• growing company
  • London v. non-London
  • thinking about office, trial phase

Key themes:

  • spaces and practicalities
  • working norms (meetings etc)
  • psychological safety
  • social dynamics and team split

Spaces:

trials - co-working spaces

difficult WFH situation - trial for 1 or 2 people

some spaces seem very London - centric

physical space - not very big? what about covid rules and social distancing

how to ensure provider follows guidelines? wait until it's more safe?

How to work

hybrid work - how to do meetings when some people are in the room/office, some people aren't.

tech - easier to do each person individually, to be on zoom

Transport:

transport to and from office

busy from covid eg. public transport - people won't be comfortable to come in

people say different things to what they actually do - will people want to commute in as much as they think?

Timeframe

timeframes: May 17th - more of a trial.. June/beginning of July = office plans. . Autumn. [always in line with government guidelines]

booking and scheduling - how to? perm office + subscription: G mail calendar.

storage

scramble for hot desks - filled up quickly? benefit of having some room reserved for your company.

where to start: Priorities for your company (surveys)

Group 3 - Marta, Lydia, Riva, Charlie & Alex

joining with another company - how to go about it?

  • How do we maintain inclusivity in a remote setting? at home - ppl will feel alienated if they are not coming into the office
    • Not had too many rules
    • How do you do team events remotely? How do you involve ppl if they are remote?
    • Have the event filmed and recorded remotely
    • frequent events
    • not capitalise for only those who can attend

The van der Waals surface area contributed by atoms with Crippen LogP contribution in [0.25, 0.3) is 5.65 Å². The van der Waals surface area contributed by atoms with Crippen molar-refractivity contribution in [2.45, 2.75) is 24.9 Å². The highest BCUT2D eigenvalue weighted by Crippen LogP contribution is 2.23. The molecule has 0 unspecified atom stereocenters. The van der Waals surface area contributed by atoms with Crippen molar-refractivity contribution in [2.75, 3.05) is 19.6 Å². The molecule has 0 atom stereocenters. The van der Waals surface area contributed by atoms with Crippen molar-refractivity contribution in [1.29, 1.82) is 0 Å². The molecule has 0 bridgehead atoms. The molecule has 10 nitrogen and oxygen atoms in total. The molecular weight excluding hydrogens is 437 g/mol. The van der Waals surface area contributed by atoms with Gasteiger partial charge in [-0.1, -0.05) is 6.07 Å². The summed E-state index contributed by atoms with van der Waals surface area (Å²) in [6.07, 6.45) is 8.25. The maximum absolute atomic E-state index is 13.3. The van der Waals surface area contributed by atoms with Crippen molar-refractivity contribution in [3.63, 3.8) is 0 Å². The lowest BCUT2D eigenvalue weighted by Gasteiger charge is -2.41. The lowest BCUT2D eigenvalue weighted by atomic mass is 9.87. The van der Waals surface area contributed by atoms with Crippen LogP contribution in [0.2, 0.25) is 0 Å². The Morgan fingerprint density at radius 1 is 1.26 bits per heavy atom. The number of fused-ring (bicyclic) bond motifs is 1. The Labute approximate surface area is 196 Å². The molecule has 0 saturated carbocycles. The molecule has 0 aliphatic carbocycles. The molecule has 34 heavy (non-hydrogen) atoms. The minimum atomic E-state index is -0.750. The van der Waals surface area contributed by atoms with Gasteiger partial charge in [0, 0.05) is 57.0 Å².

• fear of missing out - tough love vs
    • create a culture of positivity + fun
    • hopefully ppl come round to the idea of coming into the office
  • How should we think about doing a survey?
    • open ended questions
    • what would make them feel safe? what do they miss from the office? what would be the ideal location?
    • strong sense of direction from senior management -
    • hot desking/ not having designated desks
    • making moves - postcode mapping
    • touching in with people after lockdown has ended
    • continue to give them flexibility once they have moved
    • surveys on a monthly basis
    • need to be open to collecting all the data but won't be able to action everything
  • What rules are you setting for going into the office?
  • How do you support the team with routine?
    • offer support to people when they need it
    • check in with the team + help with routines - productivity + mental wellbeing
    • Lattice to use weekly updates
      • 2 questions - what went well/what did you find challenging? - 2nd Q - lockdown lifting
      • + partnering meetings to discuss in their 1-1s
      • how is everyone feeling against coming back in? Some ppl are super keen vs I have someone vulnerable at home
      • AMA - set up in Slack - anonymously asking questions
    • daily stand ups
      • assign traffic light to someone's mood
      • walkabouts
  • How to decide what's right for your team? Feedback from the team, management, and going forward.

  • The physical office and on-demand space. Acquiring and managing your office spaces.

  • Culture, people management, and inclusivity.
Main session notes (Mike)

Mo, Making Moves

  • 2-3 days working capacity.